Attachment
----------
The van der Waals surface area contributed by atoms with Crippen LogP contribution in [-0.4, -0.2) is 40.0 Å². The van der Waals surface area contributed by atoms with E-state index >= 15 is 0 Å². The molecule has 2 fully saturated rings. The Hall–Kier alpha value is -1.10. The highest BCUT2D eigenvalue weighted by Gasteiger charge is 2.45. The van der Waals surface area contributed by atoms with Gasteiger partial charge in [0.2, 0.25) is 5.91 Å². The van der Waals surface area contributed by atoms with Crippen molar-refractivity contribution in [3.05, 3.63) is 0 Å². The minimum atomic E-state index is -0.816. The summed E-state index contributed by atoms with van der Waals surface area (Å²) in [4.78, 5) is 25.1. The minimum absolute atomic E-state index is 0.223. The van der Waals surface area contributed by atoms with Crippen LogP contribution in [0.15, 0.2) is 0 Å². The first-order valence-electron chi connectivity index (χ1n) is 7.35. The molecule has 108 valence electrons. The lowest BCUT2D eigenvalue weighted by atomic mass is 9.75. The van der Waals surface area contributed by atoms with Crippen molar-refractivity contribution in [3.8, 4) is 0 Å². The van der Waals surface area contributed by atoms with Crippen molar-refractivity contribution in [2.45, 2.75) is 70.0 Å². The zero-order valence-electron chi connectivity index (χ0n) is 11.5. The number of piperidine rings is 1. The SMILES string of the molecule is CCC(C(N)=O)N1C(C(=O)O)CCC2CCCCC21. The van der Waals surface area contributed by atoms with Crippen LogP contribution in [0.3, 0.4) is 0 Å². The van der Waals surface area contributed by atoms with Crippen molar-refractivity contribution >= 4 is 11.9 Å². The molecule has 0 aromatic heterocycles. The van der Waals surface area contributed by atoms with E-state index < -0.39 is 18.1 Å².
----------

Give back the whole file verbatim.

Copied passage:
The van der Waals surface area contributed by atoms with Crippen LogP contribution in [-0.4, -0.2) is 40.0 Å². The van der Waals surface area contributed by atoms with E-state index >= 15 is 0 Å². The molecule has 2 fully saturated rings. The Hall–Kier alpha value is -1.10. The highest BCUT2D eigenvalue weighted by Gasteiger charge is 2.45. The van der Waals surface area contributed by atoms with Gasteiger partial charge in [0.2, 0.25) is 5.91 Å². The van der Waals surface area contributed by atoms with Crippen molar-refractivity contribution in [3.05, 3.63) is 0 Å². The minimum atomic E-state index is -0.816. The summed E-state index contributed by atoms with van der Waals surface area (Å²) in [4.78, 5) is 25.1. The minimum absolute atomic E-state index is 0.223. The van der Waals surface area contributed by atoms with Crippen LogP contribution in [0.15, 0.2) is 0 Å². The first-order valence-electron chi connectivity index (χ1n) is 7.35. The molecule has 108 valence electrons. The lowest BCUT2D eigenvalue weighted by atomic mass is 9.75. The van der Waals surface area contributed by atoms with Crippen molar-refractivity contribution in [3.8, 4) is 0 Å². The van der Waals surface area contributed by atoms with Crippen molar-refractivity contribution in [2.45, 2.75) is 70.0 Å². The zero-order valence-electron chi connectivity index (χ0n) is 11.5. The number of piperidine rings is 1. The SMILES string of the molecule is CCC(C(N)=O)N1C(C(=O)O)CCC2CCCCC21. The van der Waals surface area contributed by atoms with Crippen LogP contribution in [0.3, 0.4) is 0 Å². The van der Waals surface area contributed by atoms with Crippen molar-refractivity contribution >= 4 is 11.9 Å². The molecule has 0 aromatic heterocycles. The van der Waals surface area contributed by atoms with E-state index < -0.39 is 18.1 Å².